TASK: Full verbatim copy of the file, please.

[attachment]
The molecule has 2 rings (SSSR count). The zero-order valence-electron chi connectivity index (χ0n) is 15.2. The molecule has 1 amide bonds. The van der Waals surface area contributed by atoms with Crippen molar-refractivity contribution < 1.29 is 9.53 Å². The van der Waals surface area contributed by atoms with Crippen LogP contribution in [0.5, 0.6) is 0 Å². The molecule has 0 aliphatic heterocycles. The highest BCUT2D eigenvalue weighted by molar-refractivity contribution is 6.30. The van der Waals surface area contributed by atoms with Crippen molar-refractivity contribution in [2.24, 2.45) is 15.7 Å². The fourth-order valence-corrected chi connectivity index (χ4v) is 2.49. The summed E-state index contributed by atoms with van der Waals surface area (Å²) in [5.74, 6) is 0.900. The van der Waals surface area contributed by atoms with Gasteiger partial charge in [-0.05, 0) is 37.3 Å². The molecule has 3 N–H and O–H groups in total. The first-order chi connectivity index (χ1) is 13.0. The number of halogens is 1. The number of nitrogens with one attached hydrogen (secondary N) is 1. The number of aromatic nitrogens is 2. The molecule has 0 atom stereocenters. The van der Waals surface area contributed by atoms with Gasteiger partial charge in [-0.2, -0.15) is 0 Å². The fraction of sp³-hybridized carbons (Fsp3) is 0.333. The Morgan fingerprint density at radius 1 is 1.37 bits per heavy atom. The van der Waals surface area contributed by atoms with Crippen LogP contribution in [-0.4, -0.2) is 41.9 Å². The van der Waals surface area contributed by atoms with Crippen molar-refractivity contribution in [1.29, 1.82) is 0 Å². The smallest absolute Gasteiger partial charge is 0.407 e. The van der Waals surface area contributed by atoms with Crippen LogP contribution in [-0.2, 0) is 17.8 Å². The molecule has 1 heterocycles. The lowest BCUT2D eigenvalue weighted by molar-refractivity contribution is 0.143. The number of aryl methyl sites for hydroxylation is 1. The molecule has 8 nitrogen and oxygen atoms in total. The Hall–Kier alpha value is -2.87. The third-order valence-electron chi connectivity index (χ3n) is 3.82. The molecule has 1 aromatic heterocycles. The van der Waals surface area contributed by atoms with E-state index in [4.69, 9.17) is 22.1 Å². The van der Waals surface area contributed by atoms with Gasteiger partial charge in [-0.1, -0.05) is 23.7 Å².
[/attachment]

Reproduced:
The molecule has 2 rings (SSSR count). The zero-order valence-electron chi connectivity index (χ0n) is 15.2. The molecule has 1 amide bonds. The van der Waals surface area contributed by atoms with Crippen molar-refractivity contribution < 1.29 is 9.53 Å². The van der Waals surface area contributed by atoms with Crippen LogP contribution in [0.5, 0.6) is 0 Å². The molecule has 0 aliphatic heterocycles. The highest BCUT2D eigenvalue weighted by molar-refractivity contribution is 6.30. The van der Waals surface area contributed by atoms with Crippen molar-refractivity contribution in [2.24, 2.45) is 15.7 Å². The fourth-order valence-corrected chi connectivity index (χ4v) is 2.49. The summed E-state index contributed by atoms with van der Waals surface area (Å²) in [5.74, 6) is 0.900. The van der Waals surface area contributed by atoms with Gasteiger partial charge in [-0.05, 0) is 37.3 Å². The molecule has 3 N–H and O–H groups in total. The first-order chi connectivity index (χ1) is 13.0. The number of halogens is 1. The number of nitrogens with one attached hydrogen (secondary N) is 1. The number of aromatic nitrogens is 2. The molecule has 0 atom stereocenters. The van der Waals surface area contributed by atoms with Gasteiger partial charge in [-0.2, -0.15) is 0 Å². The fraction of sp³-hybridized carbons (Fsp3) is 0.333. The Morgan fingerprint density at radius 1 is 1.37 bits per heavy atom. The van der Waals surface area contributed by atoms with Crippen LogP contribution in [-0.4, -0.2) is 41.9 Å². The van der Waals surface area contributed by atoms with Crippen molar-refractivity contribution in [1.29, 1.82) is 0 Å². The smallest absolute Gasteiger partial charge is 0.407 e. The van der Waals surface area contributed by atoms with Crippen LogP contribution in [-0.2, 0) is 17.8 Å². The molecule has 1 heterocycles. The lowest BCUT2D eigenvalue weighted by molar-refractivity contribution is 0.143. The number of aryl methyl sites for hydroxylation is 1. The molecule has 8 nitrogen and oxygen atoms in total. The Hall–Kier alpha value is -2.87. The third-order valence-electron chi connectivity index (χ3n) is 3.82. The molecule has 1 aromatic heterocycles. The van der Waals surface area contributed by atoms with E-state index in [4.69, 9.17) is 22.1 Å². The van der Waals surface area contributed by atoms with Gasteiger partial charge in [-0.1, -0.05) is 23.7 Å².